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African Legends


By Jan Fairley
Published November 21, 2006

Madagascar’s Tarika, led by Hanitra Rasoanaivo, has since the mid-1990s introduced the lively rhythms, vocal harmonies and unique instruments of Madagascar to the larger world.

Son Egal, the group’s award-winning 1997 album, made positive links between Madagascar and Senegal against a complex colonial history, while D celebrated the various regional dance musics and local 45rpm vinyl hits of the 1970s and 80s. 2001’s Soul Makassar, the group’s most acclaimed release, traced the deep links between Madagascar and Indonesia.

In the mid-’80s, Hanitra had served as a translator for a London-based label’s recording of Malagasy traditional music. In 1987, she went to London, where she and her sister Noro appeared on a BBC program on acappella singing. The positive response to it encouraged the siblings to get involved in music back home in Madagascar. From these roots, Tarika emerged.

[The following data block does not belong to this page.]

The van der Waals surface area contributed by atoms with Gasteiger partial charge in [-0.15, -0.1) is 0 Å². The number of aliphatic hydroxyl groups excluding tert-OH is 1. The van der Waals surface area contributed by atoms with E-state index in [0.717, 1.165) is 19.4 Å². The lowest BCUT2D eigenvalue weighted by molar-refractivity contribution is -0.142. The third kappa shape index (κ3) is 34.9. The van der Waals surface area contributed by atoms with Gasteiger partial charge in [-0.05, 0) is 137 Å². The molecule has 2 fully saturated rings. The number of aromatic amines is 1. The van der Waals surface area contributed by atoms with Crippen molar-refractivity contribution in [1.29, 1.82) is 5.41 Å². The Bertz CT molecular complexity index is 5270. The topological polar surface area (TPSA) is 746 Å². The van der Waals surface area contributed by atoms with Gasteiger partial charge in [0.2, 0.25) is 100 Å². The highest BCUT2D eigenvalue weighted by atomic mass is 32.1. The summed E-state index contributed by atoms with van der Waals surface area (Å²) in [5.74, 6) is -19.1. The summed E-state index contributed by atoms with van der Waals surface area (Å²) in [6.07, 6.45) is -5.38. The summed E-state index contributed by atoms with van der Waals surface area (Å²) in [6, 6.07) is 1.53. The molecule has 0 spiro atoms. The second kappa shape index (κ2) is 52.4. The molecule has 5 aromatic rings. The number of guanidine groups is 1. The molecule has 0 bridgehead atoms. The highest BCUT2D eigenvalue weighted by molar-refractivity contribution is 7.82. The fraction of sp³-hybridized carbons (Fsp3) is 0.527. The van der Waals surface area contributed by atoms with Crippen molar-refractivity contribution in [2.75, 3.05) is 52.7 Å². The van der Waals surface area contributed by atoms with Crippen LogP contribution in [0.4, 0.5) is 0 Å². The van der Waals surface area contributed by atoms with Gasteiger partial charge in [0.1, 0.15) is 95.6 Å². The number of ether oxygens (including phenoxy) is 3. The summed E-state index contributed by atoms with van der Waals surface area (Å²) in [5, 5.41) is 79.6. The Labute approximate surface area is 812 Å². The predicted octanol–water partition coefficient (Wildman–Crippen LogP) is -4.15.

Hanitra and Noro first performed in a group called Tarika Sammy, which broke up after making one album. In 1993 Hanitra re-formed the group simply as Tarika (meaning, literally, the group), incorporating traditional instruments of Madagascar, including the tubular bamboo zither called the valiha; the marovany double-sided box zither; the jejy voatavo, a distant relative of the dulcimer, with a large gourd resonator; and the small kabosy guitar. To establish themselves, like most world music groups, Tarika embarked on grueling tours in Europe and America, staying on the road for four years and performing at concerts and festivals.

That Tarika’s music has had an impact back home is undeniable, just as it is undeniable that Hanitra believes music can be a force for change there. But she is doing it her own way, acquiring land and putting her efforts into the building of an arts center for people to come, “to make music, drink tea, talk, become friends,” as she put it.

Recommended Recordings

Son Egal (Xenophile)
D (Xenophile)
Soul Makassar (Triloka)